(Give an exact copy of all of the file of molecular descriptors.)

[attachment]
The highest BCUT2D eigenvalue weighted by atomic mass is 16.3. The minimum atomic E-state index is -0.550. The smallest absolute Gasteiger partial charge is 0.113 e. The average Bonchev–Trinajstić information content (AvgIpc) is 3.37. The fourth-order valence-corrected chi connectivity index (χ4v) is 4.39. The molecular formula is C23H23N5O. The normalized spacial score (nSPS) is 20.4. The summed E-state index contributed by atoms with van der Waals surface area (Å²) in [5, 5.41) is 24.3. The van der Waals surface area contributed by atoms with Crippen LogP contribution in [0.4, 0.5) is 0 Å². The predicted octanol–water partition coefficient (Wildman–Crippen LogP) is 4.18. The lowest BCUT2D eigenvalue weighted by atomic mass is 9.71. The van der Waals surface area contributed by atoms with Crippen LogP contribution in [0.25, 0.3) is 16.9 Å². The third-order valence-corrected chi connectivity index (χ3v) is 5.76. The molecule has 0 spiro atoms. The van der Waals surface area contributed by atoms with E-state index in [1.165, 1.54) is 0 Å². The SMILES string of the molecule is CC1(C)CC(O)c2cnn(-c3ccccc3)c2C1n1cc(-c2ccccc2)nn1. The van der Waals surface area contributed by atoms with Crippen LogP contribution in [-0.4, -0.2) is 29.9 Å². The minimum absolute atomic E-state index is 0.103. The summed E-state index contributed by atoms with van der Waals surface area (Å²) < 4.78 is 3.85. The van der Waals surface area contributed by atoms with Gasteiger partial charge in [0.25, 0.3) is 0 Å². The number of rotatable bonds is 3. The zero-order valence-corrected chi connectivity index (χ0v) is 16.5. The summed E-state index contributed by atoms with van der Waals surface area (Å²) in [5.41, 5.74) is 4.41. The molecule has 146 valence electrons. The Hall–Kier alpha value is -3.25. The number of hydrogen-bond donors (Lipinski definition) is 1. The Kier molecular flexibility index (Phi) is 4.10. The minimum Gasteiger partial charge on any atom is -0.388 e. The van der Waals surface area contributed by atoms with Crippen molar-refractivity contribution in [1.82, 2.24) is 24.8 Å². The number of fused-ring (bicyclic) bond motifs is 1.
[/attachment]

The highest BCUT2D eigenvalue weighted by atomic mass is 16.3. The minimum atomic E-state index is -0.550. The smallest absolute Gasteiger partial charge is 0.113 e. The average Bonchev–Trinajstić information content (AvgIpc) is 3.37. The fourth-order valence-corrected chi connectivity index (χ4v) is 4.39. The molecular formula is C23H23N5O. The normalized spacial score (nSPS) is 20.4. The summed E-state index contributed by atoms with van der Waals surface area (Å²) in [5, 5.41) is 24.3. The van der Waals surface area contributed by atoms with Crippen LogP contribution in [0.4, 0.5) is 0 Å². The predicted octanol–water partition coefficient (Wildman–Crippen LogP) is 4.18. The lowest BCUT2D eigenvalue weighted by atomic mass is 9.71. The van der Waals surface area contributed by atoms with Crippen LogP contribution in [0.25, 0.3) is 16.9 Å². The third-order valence-corrected chi connectivity index (χ3v) is 5.76. The molecule has 0 spiro atoms. The van der Waals surface area contributed by atoms with E-state index in [1.165, 1.54) is 0 Å². The SMILES string of the molecule is CC1(C)CC(O)c2cnn(-c3ccccc3)c2C1n1cc(-c2ccccc2)nn1. The van der Waals surface area contributed by atoms with Crippen LogP contribution in [-0.4, -0.2) is 29.9 Å². The minimum absolute atomic E-state index is 0.103. The summed E-state index contributed by atoms with van der Waals surface area (Å²) < 4.78 is 3.85. The van der Waals surface area contributed by atoms with Gasteiger partial charge in [0.25, 0.3) is 0 Å². The number of rotatable bonds is 3. The zero-order valence-corrected chi connectivity index (χ0v) is 16.5. The summed E-state index contributed by atoms with van der Waals surface area (Å²) in [5.41, 5.74) is 4.41. The molecule has 146 valence electrons. The Hall–Kier alpha value is -3.25. The number of hydrogen-bond donors (Lipinski definition) is 1. The Kier molecular flexibility index (Phi) is 4.10. The minimum Gasteiger partial charge on any atom is -0.388 e. The van der Waals surface area contributed by atoms with Crippen molar-refractivity contribution in [1.82, 2.24) is 24.8 Å². The number of fused-ring (bicyclic) bond motifs is 1.